Sociobiologist Rebecca Costa

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Former Silicon Valley CEO and author of the much-talked-about new book The Watchman’s Rattle shares what happens when humans reach their cognitive thresholds.

Rebecca Costa has a track record of introducing new technologies and spotting and explaining emerging trends. A sociobiologist and former founder-CEO of a Silicon Valley start-up, she pioneered early markets for many pivotal innovations, including the first low-cost multimedia semiconductors. After retiring, she spent five years researching and writing her first book, The Watchman's Rattle, which explores current problems plaguing society. Raised in Tokyo, Costa lived in Laos during the Vietnam conflict and is based in Central California.


Tavis: Rebecca Costa is a former Silicon Valley CEO who has consulted with a range of clients including Apple, HP and GE. She has spent the past five years researching her first text. It’s called The Watchman’s Rattle: Thinking Our Way Out of Extinction. Rebecca, good to have you on the program.
Rebecca Costa: Thank you for having me.
Tavis: This is the one of the most fascinating books I’ve had come across my desk in a long time and I’ve been thinking for a while now how I do justice to this book in like a 12-minute conversation. I think one of the best ways to do it, though, is to start with an excerpt from the book that I think will properly contextualize what we can get done here in the next few minutes.
Let me just read this quote. “Today, the issues that threaten human existence are clear: a global recession, powerful pandemic viruses, terrorism, rising crime, climate change, rapid depletion of the earth’s resources, nuclear proliferation, and failing education.
Though at first glance this list appears daunting, it is also true that we have never been in a better position to circumvent a repetitive pattern of decline. This book is the sound of the watchman’s rattle in the dead of night, a summons for help, a plea to change the course of humankind by calling on the greatest weapon of mass instruction ever known: the human brain.”
Which raises question number one – whether or not you really think that our brains, given all the smart people that we have running things today who can’t seem to navigate us out of the mess that we’re in right now, why so much faith in the human brain?
Costa: Well, it’s a good question. You know, 150 years ago Charles Darwin set the pace at which we could evolve new capabilities. Although he may not have known it at the time, he also determined that civilizations could only progress as far as our evolutionary capabilities.
So if that’s the case, then at some point, we will progress beyond the capabilities of our human brain. And if that were the thing that was going on today, if it’s the reason we’re experiencing gridlock in Washington, D.C. in our own lives, I don’t know about you, but in this recent midterm election, I walked into the voting booth and I had a heck of a time trying to understand all the ballot measures and I felt guilty about the fact that I may be casting a vote based on 30-second commercials and lawn signs.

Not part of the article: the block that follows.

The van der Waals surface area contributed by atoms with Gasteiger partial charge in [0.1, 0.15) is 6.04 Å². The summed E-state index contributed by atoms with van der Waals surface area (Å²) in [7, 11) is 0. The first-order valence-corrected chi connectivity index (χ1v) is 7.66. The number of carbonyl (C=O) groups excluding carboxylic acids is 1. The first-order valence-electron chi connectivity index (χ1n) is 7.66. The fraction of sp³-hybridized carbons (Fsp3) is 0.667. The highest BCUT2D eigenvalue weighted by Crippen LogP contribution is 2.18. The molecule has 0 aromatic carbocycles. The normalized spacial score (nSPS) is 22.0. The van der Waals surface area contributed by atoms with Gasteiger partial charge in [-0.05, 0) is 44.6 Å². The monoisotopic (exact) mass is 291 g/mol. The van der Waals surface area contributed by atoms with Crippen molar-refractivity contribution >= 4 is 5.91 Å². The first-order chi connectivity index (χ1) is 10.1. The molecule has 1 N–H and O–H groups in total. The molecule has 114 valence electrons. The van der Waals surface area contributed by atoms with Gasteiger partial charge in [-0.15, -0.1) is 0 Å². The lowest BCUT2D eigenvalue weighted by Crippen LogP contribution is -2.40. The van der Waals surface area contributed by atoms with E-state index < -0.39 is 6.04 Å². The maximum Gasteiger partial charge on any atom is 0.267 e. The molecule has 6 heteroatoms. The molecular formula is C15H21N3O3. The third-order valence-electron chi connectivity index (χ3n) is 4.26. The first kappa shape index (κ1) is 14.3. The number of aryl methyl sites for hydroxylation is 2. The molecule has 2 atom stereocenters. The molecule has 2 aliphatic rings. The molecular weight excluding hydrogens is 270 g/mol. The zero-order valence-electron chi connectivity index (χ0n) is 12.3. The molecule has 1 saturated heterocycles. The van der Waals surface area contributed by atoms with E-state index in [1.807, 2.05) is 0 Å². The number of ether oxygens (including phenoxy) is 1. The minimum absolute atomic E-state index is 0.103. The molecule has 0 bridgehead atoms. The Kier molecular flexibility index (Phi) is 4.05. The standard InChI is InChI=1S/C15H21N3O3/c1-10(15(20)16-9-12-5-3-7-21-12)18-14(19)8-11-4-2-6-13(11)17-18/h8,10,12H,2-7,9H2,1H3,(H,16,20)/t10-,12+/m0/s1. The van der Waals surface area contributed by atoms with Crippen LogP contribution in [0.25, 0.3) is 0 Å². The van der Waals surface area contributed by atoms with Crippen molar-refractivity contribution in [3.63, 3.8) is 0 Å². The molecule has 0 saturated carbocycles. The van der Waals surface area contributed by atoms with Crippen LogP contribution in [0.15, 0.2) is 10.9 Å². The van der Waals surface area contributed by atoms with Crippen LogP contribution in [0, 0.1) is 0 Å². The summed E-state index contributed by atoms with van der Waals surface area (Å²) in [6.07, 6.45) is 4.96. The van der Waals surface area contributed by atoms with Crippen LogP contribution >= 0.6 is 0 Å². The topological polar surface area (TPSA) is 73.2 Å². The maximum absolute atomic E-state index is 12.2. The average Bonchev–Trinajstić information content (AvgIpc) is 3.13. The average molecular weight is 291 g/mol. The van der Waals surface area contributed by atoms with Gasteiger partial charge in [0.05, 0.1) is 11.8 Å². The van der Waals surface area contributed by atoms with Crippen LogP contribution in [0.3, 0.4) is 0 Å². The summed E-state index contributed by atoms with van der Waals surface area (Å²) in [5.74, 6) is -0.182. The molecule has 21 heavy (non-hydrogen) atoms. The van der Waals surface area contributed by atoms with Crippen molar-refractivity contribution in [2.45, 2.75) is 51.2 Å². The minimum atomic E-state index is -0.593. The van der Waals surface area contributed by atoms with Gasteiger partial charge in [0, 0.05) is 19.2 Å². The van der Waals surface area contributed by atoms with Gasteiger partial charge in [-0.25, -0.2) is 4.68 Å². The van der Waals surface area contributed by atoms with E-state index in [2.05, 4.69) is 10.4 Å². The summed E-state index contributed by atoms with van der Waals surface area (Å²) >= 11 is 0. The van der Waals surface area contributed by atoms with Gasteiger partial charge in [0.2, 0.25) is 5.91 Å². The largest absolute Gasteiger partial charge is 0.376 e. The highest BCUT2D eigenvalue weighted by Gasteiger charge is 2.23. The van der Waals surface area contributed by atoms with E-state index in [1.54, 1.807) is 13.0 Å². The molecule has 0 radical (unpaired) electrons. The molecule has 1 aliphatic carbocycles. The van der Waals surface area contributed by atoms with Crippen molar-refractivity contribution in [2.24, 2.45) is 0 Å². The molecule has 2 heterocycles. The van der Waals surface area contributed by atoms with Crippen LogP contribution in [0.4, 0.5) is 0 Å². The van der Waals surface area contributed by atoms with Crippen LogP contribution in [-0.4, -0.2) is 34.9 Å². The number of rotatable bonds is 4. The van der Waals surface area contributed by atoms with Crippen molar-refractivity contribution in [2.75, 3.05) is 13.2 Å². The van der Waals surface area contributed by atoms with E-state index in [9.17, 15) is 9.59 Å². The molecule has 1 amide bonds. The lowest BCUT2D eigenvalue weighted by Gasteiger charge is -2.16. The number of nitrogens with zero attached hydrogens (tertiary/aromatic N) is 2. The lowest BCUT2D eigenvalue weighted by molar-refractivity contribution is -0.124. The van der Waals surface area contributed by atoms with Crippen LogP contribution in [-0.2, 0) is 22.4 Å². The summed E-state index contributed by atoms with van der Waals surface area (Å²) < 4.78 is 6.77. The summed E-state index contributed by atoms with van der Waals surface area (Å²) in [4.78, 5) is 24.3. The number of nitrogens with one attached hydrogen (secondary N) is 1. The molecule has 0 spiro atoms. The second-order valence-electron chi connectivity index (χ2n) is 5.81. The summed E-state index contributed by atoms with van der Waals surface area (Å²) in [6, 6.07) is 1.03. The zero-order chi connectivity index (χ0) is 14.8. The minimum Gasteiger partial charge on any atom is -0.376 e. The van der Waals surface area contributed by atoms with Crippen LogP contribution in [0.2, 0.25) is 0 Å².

You know, I noticed five of my neighbors that I like had all the same lawn signs. I was really tempted to cast my vote that way. But if I’m going to be that irrational, what kind of democracy do I expect to live in? I mean, if I’m going to act in an irrational way, we’re going to wind up with irrational public policy. That’s the outcome of it.
So if we’re hitting some kind of cognitive threshold that earlier civilizations have hit, what do we do about it? And that’s the last third of this book. The first third is to go back into history and see if other civilizations such as the Mayans or the Romans encountered some form of gridlock that was based on the fact that the problems that they had to solve exceeded the cognitive ability they had developed to that point.
And, in fact, I did find that. I found that in the Romans, the Khmer Empire, the Mayans, the Byzantine Empire. The fact is, is that when they reach this cognitive threshold, two things occur. They become gridlocked, unable to comprehend their situation and unable to solve their problems. Then once they can’t get access to facts, they begin shifting over to beliefs. They substitute their beliefs for facts.
For example, in the case of the Mayans, as drought conditions got worse and worse, they completely abandoned building reservoirs, underground cisterns that they had been building for years and years, and they reverted completely to sacrifice to solve the drought problem.
Tavis: I guess the question, though, is, Rebecca, if we have the mental capacity to sync our way out of this mess, why weren’t we smart enough to not get caught up in the gridlock on the front side?
Costa: Well, first of all, we didn’t know the pattern until now. My book looks at the pattern of human collapse in a completely different way, in a novel way, based on biological science. We’ve gotten so far away from realizing that every one of us is trapped in the same biological spacesuit. So it doesn’t matter if you throw the incumbents out. People with the same brain that you and I have are now moving into Washington, D.C. This is not a Democrat or Republican problem.
Tavis: But I’d like to think, though, that you and I are smarter than some of these guys we sent to Washington, though.
Costa: Well, again, you can have whatever beliefs you want (laughter).